Crocuses coming up in Monticello's back lawn

(Crocuses in Monticello's lawn) 

 

After the house tour you’re allowed to independently visit the basement and North and South terraces, which housed the stables, kitchens, food, beer and wine storage, cook and some slave quarters, etc.  And you can spend all the time you want visiting the beautiful lawn, flower beds, vineyards, vegetable garden and orchards. During peak periods tours of the gardens are available. We visited in March and Virginia was recovering from a harsh winter, so only rare (but beautiful) crocuses and daffodils were in bloom. We explored the grounds, including Mulberry Row (where slaves and workmen lived near the mansion) and then walked back to the visitor center. If you’re able, this walk is worth doing because it takes you past the family burial plot, including President Jefferson’s grave, which is still controlled by Jefferson’s descendants. 

 

Thomas Jefferson's grave marker

 

President Jefferson’s tombstone is large but the epitaph on it, which he wrote, indicates that he wanted to be remembered for three things – writing the Declaration of Independence, the Statute of Virginia for Religious Freedom, and being the father of the University of Virginia.  Notably absent from his personal list of accomplishments was being President of the United States.  Admittedly the United States was a much smaller and less powerful country when he was President, but still he was its chief executive!  So I find this omission amazing and speaks legion of Jefferson’s character and to me makes him all the more interesting.

 

Go discover more about this brilliant man and where he lived for yourself!

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Twitter: @DrFumblefinger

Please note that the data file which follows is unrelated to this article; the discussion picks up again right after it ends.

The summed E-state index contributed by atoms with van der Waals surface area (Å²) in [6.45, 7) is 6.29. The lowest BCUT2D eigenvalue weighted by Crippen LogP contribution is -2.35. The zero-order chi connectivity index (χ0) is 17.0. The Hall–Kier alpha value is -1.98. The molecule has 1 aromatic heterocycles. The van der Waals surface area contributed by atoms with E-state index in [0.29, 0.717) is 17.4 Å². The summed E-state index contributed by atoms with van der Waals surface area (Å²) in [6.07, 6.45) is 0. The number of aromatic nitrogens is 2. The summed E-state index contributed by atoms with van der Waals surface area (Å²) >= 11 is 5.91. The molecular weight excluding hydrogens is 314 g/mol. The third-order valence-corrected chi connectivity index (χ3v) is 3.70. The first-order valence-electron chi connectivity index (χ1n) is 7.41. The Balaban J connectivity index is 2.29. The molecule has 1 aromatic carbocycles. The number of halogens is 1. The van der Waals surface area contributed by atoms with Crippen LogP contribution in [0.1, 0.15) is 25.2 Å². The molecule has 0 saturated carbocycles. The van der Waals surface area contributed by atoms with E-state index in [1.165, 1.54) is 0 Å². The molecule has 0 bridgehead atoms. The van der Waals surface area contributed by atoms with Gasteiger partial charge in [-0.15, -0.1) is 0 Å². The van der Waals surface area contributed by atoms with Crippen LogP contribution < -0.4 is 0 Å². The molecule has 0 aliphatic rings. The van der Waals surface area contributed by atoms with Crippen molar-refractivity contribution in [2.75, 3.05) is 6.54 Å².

"We do not take a trip, a trip takes us".  John Steinbeck, from Travels with Charlie

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Jefferson has always been a fascinating and difficult character, with many sides to his life and work. Aside from the Monticello and other designs, he was also a pioneer agriculturalist, importing many varieties of flowers and vegetables, and improving them by breeding.

 

But for me, the hardest task, mentally and emotionally, is to reconcile the brilliant political and philosophical words with an absolute refusal to even question the institution of slavery, when many others of his time in Virginia, including both George Mason and George Washington were. (Mason refused to sign the Constitution because it allowed slavery to continue). I suppose, if nothing else, it reminds us not to allow blind admiration to cloud our vision.

The best part of every trip is realizing that it has upset your expectations

PHeymont, I never try to judge historic figures through the prism of modern values.  Remember in the 18th century slavery was a global institution -- absolutely every country in the world had slaves.  And being from Virginia, he knew the southern states wouldn't join northern colonies in forming a new country without slavery being allowed, so I don't think he thought it was time to fight that fight.  I think he valued the formation of the new country above all else -- risking his life to do so (as he surely would have been hung had the Revolution failed).  What I find a little more perplexing is that he did not free his slaves after he'd died, but then again he was completely broke at the time.